Judy Cooke is an established contemporary visual artist, Judy Cooke was born in 1940. Artists Chuang Ling, Helaine Blumenfeld, Catharina Cosin, Ali Candas, and Fotis Chatziioannidis are of the same generation.
Further Biographical Context for Judy Cooke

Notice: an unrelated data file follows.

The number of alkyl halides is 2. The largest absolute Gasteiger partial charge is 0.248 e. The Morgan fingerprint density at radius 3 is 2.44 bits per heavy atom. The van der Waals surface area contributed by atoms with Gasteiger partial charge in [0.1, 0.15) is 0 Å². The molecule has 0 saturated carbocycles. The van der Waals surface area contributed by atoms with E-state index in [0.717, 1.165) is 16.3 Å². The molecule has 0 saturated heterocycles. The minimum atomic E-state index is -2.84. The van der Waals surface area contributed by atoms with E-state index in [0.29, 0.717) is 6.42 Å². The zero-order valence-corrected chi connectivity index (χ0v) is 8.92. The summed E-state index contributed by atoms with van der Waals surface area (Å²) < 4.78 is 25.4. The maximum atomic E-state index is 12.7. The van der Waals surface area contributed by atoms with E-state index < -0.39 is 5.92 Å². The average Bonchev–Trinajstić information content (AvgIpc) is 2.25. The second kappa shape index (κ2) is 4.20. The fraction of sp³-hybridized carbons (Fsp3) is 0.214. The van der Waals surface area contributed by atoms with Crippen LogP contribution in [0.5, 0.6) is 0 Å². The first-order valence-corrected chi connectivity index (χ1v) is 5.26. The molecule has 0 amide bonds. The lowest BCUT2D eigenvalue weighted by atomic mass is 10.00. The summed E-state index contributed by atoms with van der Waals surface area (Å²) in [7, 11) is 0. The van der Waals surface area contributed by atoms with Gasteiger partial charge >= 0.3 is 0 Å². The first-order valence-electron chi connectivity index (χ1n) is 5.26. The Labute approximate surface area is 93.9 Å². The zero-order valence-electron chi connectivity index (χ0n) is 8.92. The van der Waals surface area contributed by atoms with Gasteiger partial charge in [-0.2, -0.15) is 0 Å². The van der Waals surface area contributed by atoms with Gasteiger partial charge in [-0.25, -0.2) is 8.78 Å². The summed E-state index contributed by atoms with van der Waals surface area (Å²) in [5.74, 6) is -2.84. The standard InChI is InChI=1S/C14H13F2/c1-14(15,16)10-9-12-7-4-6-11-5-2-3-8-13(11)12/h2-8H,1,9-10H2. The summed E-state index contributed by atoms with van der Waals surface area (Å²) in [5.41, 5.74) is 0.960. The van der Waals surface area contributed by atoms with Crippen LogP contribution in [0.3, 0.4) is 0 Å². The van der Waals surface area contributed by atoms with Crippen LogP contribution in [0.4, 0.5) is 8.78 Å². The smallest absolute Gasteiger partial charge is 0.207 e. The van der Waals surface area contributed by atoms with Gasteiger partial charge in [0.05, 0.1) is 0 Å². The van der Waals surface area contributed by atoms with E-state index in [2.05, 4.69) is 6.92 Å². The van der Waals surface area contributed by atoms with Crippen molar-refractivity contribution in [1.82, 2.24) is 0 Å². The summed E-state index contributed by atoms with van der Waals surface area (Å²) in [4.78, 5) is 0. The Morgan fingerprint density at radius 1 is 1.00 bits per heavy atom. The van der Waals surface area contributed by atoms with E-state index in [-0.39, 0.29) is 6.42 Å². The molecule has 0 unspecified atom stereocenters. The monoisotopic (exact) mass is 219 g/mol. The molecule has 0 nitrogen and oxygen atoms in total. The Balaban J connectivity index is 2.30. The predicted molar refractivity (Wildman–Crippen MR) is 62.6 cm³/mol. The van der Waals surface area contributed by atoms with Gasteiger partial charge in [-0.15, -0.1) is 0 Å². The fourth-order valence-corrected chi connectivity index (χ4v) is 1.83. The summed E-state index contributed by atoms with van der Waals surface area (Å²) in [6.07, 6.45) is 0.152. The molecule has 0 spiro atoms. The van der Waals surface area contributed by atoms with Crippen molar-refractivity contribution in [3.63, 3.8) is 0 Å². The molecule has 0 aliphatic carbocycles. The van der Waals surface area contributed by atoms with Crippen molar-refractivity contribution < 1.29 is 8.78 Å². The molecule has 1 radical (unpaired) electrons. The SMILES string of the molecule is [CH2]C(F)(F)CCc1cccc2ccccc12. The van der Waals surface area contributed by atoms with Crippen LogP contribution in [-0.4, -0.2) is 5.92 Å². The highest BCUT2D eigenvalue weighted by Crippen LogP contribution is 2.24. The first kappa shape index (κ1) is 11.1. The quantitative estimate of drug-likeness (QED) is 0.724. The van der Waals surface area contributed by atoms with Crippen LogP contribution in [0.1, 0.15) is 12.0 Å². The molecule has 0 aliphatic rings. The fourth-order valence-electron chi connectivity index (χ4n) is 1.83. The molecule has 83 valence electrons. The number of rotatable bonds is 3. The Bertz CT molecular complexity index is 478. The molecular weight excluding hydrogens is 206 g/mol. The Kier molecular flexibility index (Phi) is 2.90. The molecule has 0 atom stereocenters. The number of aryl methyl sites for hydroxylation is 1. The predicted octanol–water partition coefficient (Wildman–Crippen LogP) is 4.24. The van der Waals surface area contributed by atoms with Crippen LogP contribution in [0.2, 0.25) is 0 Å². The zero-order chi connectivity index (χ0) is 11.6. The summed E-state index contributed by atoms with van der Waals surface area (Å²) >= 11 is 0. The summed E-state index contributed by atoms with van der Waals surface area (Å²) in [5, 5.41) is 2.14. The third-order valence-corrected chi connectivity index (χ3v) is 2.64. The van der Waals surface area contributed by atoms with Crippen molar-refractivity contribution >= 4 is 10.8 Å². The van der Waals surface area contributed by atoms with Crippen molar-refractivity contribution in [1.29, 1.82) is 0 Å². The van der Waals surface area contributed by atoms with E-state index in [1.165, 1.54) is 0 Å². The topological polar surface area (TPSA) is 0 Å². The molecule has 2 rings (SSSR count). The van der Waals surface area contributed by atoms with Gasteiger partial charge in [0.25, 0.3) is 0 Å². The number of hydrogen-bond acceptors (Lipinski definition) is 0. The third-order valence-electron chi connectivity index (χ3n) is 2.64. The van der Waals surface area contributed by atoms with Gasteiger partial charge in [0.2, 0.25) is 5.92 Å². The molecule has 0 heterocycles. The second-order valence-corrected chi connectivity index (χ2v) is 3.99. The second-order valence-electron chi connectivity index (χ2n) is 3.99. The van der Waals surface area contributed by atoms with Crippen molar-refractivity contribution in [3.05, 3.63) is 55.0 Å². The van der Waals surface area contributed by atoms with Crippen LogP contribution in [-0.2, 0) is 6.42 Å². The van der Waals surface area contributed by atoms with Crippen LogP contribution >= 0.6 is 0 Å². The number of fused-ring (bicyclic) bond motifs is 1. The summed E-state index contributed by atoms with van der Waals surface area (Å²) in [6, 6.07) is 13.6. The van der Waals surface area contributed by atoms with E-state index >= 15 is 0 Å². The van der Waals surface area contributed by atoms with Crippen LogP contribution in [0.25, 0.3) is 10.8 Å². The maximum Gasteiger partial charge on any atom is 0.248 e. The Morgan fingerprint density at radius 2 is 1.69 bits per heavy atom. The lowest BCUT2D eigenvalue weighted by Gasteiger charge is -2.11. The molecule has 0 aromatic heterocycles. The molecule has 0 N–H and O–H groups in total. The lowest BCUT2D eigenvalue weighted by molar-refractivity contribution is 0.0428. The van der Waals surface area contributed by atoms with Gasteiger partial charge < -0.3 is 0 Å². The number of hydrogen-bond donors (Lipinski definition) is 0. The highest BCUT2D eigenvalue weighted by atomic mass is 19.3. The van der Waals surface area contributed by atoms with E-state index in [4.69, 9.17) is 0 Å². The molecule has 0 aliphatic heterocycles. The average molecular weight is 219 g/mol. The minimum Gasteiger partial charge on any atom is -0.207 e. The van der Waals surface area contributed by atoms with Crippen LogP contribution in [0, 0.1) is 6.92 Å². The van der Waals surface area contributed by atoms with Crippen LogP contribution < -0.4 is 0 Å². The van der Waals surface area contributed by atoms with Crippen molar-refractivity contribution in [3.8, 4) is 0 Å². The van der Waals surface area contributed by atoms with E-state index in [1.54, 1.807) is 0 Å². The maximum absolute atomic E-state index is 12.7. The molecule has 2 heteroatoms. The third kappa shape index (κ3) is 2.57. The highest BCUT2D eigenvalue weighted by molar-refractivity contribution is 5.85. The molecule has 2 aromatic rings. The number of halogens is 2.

Born in 1940, Judy Cooke was largely inspired by the 1960s. The 1960s were a sensational decade internationally, witnessing a great increase of modernist ideas and trends. It was the era of Kennedy and Kruschev, and the beginning of the Cold War, which would endure for most of the second half of the twentieth century, and was epitomised most symbolically by the construction of the Berlin Wall in 1961. The Iron Curtain divided Eastern and Western Europe, both ideologically and literally, and student political uprisings took place across the globe. Psychedelia, an massive increase in consumerism, and the associated trends of marketing and advertising further epitomised the era. Minimalism developed a formal language with no external references, predicated solely on line, colour and geometric form as key constituents of both painting and sculpture. The significant figures of Minimalism included Frank Stella, Donald Judd and Agnes Martin. Colour Field painting, as practiced by Morris Louis, Kenneth Noland and Helen Frankenthaler, further explored some of the expressive philosophies of Abstract Expressionism, but stripped away much of the rhetoric, instead approaching a more rule-based approach to surface and colour that related this practice to Minimalism. Around the world a number of artistic movements echoed the artistic concerns of the previously mentioned movements, often with regional specialisms and nuance. In Italy, Lucio Fontana and Piero Manzoni developed Spatialism, and in Germany the Zero group under the leadership of Gunter Uecker espoused similar ideas. The influential school of Existentialist Philosophy was an important source of inspiration for creatives, with artists like Francis Bacon and Alberto Giacometti achieving international prominence for their distinguishing approaches to the human form and the anguish related to the human condition.